Gendered States Made and Remade: Gendered Labor Policies in the United States and Sweden, 1960–2010

Research output: Chapter in Book/Report/Conference proceedingChapter

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Abstract

From the hyper-capitalist United States to social-democratic Sweden and beyond, systems of social provision and regulation – my preferred term for what are often called “welfare states” – increasingly promote maternal employment. This is a striking change in both social policy and the gendered division of labor: gone is the legal and political framework – a mix of positive supports and discriminatory provisions – undergirding men's breadwinning and women's housewifery, primary caregiving, and sometimes paid employment of the last century. These shifts are both consequence and cause of broader and perhaps even more profound transformations of the organization of social life that come with modernity, all of which have been intertwined with the emergence and development of modern states.

Over the course of the last two centuries, women have irrevocably changed their “place,” claiming space in public life as workers and political participants, trading second-class citizenship and legal inferiority for full citizenship rights and formal equality. Gender relations have been reshaped as women have been drawn into employment, and legal and social barriers to women's full participation in all aspects of life were challenged and overturned. Women and men expanded the ideas and practices of civic equality, democracy, and universalism to encompass women and other formerly excluded groups, changing the meanings of these concepts for all. Women are now better represented within the polity and the state – foreshadowing, perhaps, a more thoroughgoing transformation in the gendered character of states.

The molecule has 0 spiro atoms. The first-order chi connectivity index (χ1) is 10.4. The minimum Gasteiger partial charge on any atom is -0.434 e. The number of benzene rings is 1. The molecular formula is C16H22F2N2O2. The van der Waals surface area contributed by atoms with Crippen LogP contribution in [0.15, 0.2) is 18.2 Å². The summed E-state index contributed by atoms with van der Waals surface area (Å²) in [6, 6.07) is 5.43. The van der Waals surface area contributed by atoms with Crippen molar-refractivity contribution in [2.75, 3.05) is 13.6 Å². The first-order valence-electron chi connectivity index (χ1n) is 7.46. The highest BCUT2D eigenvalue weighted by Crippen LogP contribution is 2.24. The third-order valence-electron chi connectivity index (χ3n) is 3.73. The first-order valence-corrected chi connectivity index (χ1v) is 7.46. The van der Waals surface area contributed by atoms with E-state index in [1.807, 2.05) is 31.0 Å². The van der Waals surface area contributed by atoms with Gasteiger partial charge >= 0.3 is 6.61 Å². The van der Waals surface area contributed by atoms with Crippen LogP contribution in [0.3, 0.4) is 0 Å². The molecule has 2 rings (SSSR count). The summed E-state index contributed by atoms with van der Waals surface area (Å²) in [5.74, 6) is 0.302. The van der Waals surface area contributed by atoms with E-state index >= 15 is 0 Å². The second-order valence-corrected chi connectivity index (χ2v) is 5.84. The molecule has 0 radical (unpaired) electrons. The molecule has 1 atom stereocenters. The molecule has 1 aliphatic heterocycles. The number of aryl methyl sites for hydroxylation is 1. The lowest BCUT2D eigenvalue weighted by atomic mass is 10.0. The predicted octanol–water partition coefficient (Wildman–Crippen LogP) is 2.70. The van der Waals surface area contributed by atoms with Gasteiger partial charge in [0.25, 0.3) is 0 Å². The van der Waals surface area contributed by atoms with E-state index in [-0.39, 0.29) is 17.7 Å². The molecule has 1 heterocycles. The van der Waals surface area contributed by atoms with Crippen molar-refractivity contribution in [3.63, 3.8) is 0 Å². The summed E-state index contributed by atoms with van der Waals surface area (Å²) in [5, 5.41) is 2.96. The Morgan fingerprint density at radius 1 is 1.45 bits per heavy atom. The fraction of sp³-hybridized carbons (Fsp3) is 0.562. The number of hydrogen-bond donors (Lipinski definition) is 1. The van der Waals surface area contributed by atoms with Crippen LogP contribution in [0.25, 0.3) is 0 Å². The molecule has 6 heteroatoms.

Contemporary changes in the character of gendered divisions of labor, and in the social policies and legal frameworks supporting them, follow from the earlier transformations in culture, technology, education, and labor markets. But women's political mobilization, and that of their allies among men, was critical to achieving suffrage, associated legal reforms, and second-wave feminist victories against discrimination. Moreover, gendered social policies are critical to the sustainability of the economy and larger political structures. Indeed, prominent welfare state analysts insist that completing the “incomplete revolution” is key to women's willingness to engage in the employment and childbearing that will keep welfare states sustainable in terms of fertility, activation, and tax revenues. An optimal equilibrium then depends on promoting women's equality, especially by pushing for men's greater involvement in housework and caregiving.
Original languageEnglish (US)
Title of host publicationThe Many Hands of the State
Subtitle of host publicationTheorizing Political Authority and Social Control
EditorsKimberly J Morgan, Ann Shola Orloff
PublisherCambridge Univesity Press
Pages131-157
Number of pages27
ISBN (Print)978-1316501139
StatePublished - 2017

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